“ Sabbath 24th of August, preached a farewell sermon trom Isaiah ly, 10, 11. I felt much affected; house very solemn-most in tears ;-four o'clock took leave of my catechetical society. These children and youth are very dear to me. I have now preached here five months with much satisfaction to myself; my ministry has been well received and done some good. I have some spiritual children here. I am much attached to this people, and if the Lord will, can return to them with pleasure. And now, Lord, I commit this people to thee, and the word which I have spoken among them. Pardon my unfaithfulness, and bless this people with

25th. Left Dayton with an aching heart amidst the good wishes and tears of many.

“Saturday, September 13th, arrived in Princeton. Bless the Lord, O my soul, for his goodness in restoring me to


friends here,

life and peace.

“ October 27, 1817. Received a letter from the congregation in Dayton, inclosing the call; that the Lord would direct.

6 4th November attended the Presbytery; my call was laid before them, and by them put into my bands; by request the Presbytery gave their opinion on the subject. All seemed to think it my duty to go to Dayton. If this call is from the Lord, I pray God I may not turn a deaf ear to it.

· Philadelphia, November 8th. Have commenced a mis-ion in this city under the direction of the Philadelphia Missionary Society.

6. November 9ih. Preached in a small church built by the Evangelical Society. About thirty persons attended; O may the Lord make my ministry here a blessing. This is my birth day; another year is added to my life, my mercies, 'and my account before God; twenty-nine years of my life are gone ;. () how solemn the thought! What have I done for God and my generation ? Almost nothing. The Lord make me more faithful in time to come.

66 November 16th. Preached in Catherine street, my own mind very dark, and my views of eternal truth very indistinct. Who shall deliver me from my sins and their punishment. Take not thy holy spirit from

December 17th. This afternoon I preached at the almshouse with more than my usual satisfaction. We were in a ward devoted to old men ; I took up the subject of preparation for death. I fancied myself among à company, all of whom were bending over the tomb. The blind, the halt, the lame, and the sick were before me. My own views of the importance of preparation for death were pretty clear, and I pressed the subject upon my hearers. A number of them wept. Some rejoiced in anticipation of a kind release trom sin and death. This is a good school. I learn something almost every time I visit there ; but I am slow to learn ; I find it hard to break my attachment to earthly things even for heaven.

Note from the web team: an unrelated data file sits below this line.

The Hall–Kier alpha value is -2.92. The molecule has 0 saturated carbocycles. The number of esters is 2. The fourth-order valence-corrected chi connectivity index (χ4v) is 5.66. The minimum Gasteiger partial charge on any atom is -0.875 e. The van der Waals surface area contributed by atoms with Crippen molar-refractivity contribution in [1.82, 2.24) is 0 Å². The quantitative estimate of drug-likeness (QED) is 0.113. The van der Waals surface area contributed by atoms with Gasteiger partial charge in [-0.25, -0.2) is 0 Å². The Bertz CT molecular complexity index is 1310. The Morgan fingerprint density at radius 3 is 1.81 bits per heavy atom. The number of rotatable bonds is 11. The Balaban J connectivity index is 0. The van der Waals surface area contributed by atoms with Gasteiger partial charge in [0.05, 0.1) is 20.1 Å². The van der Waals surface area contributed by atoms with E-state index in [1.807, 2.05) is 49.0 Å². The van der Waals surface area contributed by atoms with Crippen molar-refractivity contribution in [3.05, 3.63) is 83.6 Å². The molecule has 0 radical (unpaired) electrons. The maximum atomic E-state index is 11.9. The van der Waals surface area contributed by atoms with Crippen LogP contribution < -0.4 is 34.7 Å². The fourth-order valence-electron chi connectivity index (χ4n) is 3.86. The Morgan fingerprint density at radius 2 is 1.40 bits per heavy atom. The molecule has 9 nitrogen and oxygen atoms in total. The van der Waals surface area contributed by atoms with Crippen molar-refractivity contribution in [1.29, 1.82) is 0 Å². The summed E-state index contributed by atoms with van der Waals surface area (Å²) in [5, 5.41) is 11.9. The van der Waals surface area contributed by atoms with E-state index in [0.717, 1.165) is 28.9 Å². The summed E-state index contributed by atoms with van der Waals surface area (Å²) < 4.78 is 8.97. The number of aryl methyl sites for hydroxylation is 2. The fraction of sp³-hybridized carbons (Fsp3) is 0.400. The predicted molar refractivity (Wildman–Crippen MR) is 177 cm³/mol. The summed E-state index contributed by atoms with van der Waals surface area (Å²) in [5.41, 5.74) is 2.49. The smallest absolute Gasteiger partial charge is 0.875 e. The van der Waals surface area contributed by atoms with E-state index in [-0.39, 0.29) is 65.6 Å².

January 1, 1818. Extract from Journal presented to


the Missionary Society. 4. The appearances in this Society are certainly encouraging. The people seem to attend with a very different appearance from that with which they first met me there. Whether I have been the instrument of conversion to any soul I do not know. The flowing tear has often testified that some emotion was excited; and the people of God who have attended, I have reason to believe, have been comforted and strengthened. I have not then laboured in vain. The inquiring have been pointed to Jesus ; the careless sinner has been warned of his danger. The event I leave with God. I know his word cannot return void. Whether I have been as faithful to my work as I ought to have been, I cannot say ; I have not however spared my strength where I thought duty called. The committee bave, I think, no ground of discouragement, but should remain stedfast, immoveable, always abounding in the work of the Lord, knowing that their labour shall not be in vain in the Lord.

66 December 25th. Received a letter from Dayton, which determined me to go, if the Lord will.”

The following extract of a letter, addressed to Mary W. Ferguson, very clearly exhibits Mr. Wilbur's feelings respecting that people

66 The Lord seems now to point us decidedly to Dayton; my feelings while I write are indiscribable; I half begin to bid farewell to my former acquaintance and to take my leave of the places where my childish rambles have been made. But the Lord, I believe, will go with us.

I think he has made an opening for us there, and we may go in and possess the land. The effect of my ministry among them still remains ; a number of those who have lately joined the church I call children. What shall I render to the Lord; he has given me souls for my hire. He seems to say, Son of man, I have made thee a watc!uman over this people; here is the place where your labours shall be blest. With these feelings I cannot say either good or bad; I can only obey the direction. Where the Lord sends, I am willing to go; I think I am willing to live to die. I believe the Lord will go with us : what he will accomplish by our instrumentality time